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Authors: De Silva, M.T.
Issue Date: 26-Jul-2021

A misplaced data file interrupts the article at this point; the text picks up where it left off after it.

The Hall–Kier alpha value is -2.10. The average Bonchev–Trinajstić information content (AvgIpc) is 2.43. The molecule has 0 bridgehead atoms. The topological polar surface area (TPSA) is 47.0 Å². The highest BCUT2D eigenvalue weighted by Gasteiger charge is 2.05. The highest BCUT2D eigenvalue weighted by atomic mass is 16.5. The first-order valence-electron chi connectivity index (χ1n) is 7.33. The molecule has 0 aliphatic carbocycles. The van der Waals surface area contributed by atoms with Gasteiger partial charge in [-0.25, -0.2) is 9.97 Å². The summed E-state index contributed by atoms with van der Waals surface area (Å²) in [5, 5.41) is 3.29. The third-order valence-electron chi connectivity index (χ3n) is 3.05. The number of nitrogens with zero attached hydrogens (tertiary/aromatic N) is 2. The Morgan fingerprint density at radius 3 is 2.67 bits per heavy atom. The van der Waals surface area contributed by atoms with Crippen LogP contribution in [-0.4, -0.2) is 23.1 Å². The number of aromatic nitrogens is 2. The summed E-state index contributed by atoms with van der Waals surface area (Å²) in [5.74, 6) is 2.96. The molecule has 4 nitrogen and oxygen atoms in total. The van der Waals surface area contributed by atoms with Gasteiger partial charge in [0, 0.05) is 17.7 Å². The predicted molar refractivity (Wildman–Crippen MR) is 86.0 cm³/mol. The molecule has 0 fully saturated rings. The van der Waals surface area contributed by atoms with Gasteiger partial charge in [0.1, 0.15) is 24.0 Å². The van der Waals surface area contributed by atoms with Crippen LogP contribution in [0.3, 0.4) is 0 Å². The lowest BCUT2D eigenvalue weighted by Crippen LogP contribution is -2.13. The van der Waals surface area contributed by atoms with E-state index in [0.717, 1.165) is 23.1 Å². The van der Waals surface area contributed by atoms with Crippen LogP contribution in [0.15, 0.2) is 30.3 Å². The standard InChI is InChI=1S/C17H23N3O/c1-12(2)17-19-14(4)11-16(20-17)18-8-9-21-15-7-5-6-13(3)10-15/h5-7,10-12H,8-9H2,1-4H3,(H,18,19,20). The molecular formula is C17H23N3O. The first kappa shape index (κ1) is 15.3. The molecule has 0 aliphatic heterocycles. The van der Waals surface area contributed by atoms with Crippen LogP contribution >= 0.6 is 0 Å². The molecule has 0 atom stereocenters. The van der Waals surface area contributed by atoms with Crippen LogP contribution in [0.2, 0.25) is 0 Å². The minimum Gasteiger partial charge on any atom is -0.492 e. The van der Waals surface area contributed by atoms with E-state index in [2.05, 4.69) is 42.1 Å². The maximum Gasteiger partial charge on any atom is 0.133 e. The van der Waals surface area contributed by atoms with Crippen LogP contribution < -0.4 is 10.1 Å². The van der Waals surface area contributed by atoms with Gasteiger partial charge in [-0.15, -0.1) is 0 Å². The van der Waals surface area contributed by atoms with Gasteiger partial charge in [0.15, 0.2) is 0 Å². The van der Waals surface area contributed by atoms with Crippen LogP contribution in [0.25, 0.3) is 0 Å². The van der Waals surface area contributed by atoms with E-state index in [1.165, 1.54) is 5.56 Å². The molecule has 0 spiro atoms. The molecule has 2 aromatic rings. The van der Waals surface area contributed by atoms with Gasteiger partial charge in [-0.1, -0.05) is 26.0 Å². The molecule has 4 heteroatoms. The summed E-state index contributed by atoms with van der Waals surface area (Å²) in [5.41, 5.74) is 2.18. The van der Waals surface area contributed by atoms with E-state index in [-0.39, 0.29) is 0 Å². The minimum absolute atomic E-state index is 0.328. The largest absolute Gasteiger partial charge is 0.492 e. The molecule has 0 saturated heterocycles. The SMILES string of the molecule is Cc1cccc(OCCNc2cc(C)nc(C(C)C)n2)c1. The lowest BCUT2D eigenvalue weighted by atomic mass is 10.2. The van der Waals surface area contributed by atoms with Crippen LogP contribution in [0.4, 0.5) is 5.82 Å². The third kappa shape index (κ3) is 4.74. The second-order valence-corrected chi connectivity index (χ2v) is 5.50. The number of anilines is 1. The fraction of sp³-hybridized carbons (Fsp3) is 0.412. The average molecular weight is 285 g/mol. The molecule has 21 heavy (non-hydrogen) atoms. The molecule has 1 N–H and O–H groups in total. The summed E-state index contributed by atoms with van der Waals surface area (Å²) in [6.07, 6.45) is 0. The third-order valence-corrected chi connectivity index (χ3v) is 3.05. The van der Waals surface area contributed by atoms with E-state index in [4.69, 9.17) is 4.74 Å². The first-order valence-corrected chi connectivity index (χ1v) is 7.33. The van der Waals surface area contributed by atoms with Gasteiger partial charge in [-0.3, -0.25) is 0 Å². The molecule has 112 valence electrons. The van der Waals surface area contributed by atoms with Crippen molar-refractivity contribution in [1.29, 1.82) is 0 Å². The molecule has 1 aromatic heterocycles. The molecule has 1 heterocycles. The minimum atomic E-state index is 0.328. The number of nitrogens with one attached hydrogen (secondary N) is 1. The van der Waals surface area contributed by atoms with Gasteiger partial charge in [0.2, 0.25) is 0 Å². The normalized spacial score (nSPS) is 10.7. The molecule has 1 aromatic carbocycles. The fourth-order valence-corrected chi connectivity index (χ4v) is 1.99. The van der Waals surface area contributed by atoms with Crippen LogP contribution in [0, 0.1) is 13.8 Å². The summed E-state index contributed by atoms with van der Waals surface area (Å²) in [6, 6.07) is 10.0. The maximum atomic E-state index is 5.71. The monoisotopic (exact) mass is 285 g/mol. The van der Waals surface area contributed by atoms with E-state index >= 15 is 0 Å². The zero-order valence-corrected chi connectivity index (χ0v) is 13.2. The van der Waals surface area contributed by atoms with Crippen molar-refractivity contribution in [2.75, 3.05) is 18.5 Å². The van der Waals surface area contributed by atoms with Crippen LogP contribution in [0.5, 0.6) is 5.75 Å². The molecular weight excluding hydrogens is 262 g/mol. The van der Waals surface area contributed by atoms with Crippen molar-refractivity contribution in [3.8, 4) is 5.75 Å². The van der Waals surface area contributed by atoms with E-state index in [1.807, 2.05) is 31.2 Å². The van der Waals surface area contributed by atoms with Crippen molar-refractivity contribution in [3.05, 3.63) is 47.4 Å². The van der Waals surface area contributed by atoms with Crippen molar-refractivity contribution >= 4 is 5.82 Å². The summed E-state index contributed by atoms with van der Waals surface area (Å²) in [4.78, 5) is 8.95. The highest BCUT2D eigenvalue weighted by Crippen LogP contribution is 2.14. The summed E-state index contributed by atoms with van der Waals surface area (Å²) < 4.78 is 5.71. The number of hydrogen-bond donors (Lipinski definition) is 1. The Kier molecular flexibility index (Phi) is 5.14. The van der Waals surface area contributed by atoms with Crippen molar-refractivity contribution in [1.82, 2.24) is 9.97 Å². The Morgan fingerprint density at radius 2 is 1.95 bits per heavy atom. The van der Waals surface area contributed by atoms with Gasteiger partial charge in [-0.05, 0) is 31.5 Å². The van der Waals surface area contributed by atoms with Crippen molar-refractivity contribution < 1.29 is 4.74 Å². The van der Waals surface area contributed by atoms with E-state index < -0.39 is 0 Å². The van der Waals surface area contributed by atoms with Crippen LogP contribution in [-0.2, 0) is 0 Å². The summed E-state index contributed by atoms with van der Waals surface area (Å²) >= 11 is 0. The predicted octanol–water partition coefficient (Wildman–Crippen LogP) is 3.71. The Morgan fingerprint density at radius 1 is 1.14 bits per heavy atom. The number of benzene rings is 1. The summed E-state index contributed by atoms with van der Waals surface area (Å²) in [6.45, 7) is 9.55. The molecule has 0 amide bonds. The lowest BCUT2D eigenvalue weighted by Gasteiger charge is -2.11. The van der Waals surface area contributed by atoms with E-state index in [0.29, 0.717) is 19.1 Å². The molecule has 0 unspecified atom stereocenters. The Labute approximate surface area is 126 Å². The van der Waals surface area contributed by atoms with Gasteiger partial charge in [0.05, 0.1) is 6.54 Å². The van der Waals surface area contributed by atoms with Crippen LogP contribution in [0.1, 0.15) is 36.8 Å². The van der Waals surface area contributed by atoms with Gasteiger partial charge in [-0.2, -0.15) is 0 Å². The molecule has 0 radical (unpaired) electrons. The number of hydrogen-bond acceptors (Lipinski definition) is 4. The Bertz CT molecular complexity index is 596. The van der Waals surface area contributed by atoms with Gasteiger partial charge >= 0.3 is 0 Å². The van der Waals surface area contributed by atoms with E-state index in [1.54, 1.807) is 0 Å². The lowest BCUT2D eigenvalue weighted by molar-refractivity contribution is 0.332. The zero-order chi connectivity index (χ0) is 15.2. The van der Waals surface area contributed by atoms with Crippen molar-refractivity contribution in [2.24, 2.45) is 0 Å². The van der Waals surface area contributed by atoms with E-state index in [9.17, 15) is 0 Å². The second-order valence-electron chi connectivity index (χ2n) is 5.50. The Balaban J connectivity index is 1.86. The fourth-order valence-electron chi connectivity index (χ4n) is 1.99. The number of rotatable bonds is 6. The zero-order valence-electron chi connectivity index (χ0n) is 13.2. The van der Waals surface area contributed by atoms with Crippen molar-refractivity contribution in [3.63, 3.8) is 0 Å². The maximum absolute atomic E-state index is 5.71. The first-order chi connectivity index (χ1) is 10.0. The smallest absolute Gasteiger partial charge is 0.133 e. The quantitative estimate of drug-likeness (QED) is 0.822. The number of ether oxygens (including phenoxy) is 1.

Abstract: Sri Lanka currently uses a paper-based voting system for conducting elections. Voters with visual disabilities using this paper-based voting system have to depend on the assistance of another to vote. This violates the blind voter’s right to privacy. Considering this issue, the present study aimed to design an information technology-based voting solution. Research was conducted based on use-inspired design science approach along with design science research process. Also, User Centered Design (UCD) methods were used. A study was conducted on identifying the design features of existing voting systems that are accessible for voters with visual disabilities. Interviews were conducted with voting professionals, election authorities, and blind voters whilst making observations to identify their behaviours. The proposed system consists of two ballot interfaces: Button Tactile (BT) Ballot with button controls and Touch Tactile (TT) Ballot based on a touch interface. The BT Ballot consists of only four buttons whilst a blind voter can vote simply using only one button. TT Ballot consists of transparent tactile sleeve with holes aligned with voting options displayed on the touch screen. The sleeve acts as a guidance for the blind voter. The design features of the interfaces were informed by the concept of multi-modality and universal design guidelines. A prototype of the system was provided to a group of users to obtain feedback before final implementation of the system. Design features were modified after gathering feedback. System was implemented, and evaluation was carried out based on ISO usability metrics and System Usability Scale. From this study, knowledge was gathered about the requirements of blind voters. Also, a critical evaluation was made on the design features implemented in existing voting systems that are aimed to provide accessibility for voters with visual disabilities. Results could be interpreted that voters with visual disabilities prefer to use this multi-modal voting solution. Users preferred the Button Tactile Ballot more than Touch Tactile Ballot while some had no preference. However, in terms of efficiency, the Touch Tactile Ballot was slightly quicker than the Button Tactile Ballot. Effectiveness wise too, the Touch Tactile Ballot was slightly better as measured by the number of completed ballots without errors. Research study indicates that Multi-modal voting solutions can address voting needs of voters with visual disabilities ensuring an accessible and usable vote.
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